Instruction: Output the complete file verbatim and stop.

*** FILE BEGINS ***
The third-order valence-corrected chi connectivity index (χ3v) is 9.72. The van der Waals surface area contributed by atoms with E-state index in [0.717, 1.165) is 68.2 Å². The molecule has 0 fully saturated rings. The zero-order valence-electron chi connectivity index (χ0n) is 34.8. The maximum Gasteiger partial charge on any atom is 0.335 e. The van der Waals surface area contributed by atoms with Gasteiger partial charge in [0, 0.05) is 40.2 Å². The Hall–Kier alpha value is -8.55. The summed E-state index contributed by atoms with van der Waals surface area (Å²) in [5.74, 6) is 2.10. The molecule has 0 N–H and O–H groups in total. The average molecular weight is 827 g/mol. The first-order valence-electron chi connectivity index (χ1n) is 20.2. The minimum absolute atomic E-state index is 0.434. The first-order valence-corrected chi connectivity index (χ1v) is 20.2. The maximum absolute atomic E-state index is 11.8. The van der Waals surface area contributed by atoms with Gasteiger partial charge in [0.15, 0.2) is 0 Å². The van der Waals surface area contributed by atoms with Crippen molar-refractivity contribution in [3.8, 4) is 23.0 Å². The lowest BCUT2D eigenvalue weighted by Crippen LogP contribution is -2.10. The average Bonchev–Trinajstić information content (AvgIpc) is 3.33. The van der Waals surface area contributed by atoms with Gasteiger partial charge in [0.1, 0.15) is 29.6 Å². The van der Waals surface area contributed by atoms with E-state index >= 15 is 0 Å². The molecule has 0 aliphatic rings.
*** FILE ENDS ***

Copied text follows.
The third-order valence-corrected chi connectivity index (χ3v) is 9.72. The van der Waals surface area contributed by atoms with E-state index in [0.717, 1.165) is 68.2 Å². The molecule has 0 fully saturated rings. The zero-order valence-electron chi connectivity index (χ0n) is 34.8. The maximum Gasteiger partial charge on any atom is 0.335 e. The van der Waals surface area contributed by atoms with Gasteiger partial charge in [0, 0.05) is 40.2 Å². The Hall–Kier alpha value is -8.55. The summed E-state index contributed by atoms with van der Waals surface area (Å²) in [5.74, 6) is 2.10. The molecule has 0 N–H and O–H groups in total. The average molecular weight is 827 g/mol. The first-order valence-electron chi connectivity index (χ1n) is 20.2. The minimum absolute atomic E-state index is 0.434. The first-order valence-corrected chi connectivity index (χ1v) is 20.2. The maximum absolute atomic E-state index is 11.8. The van der Waals surface area contributed by atoms with Gasteiger partial charge in [0.15, 0.2) is 0 Å². The van der Waals surface area contributed by atoms with Crippen molar-refractivity contribution in [3.8, 4) is 23.0 Å². The lowest BCUT2D eigenvalue weighted by Crippen LogP contribution is -2.10. The average Bonchev–Trinajstić information content (AvgIpc) is 3.33. The van der Waals surface area contributed by atoms with Gasteiger partial charge in [0.1, 0.15) is 29.6 Å². The van der Waals surface area contributed by atoms with E-state index >= 15 is 0 Å². The molecule has 0 aliphatic rings.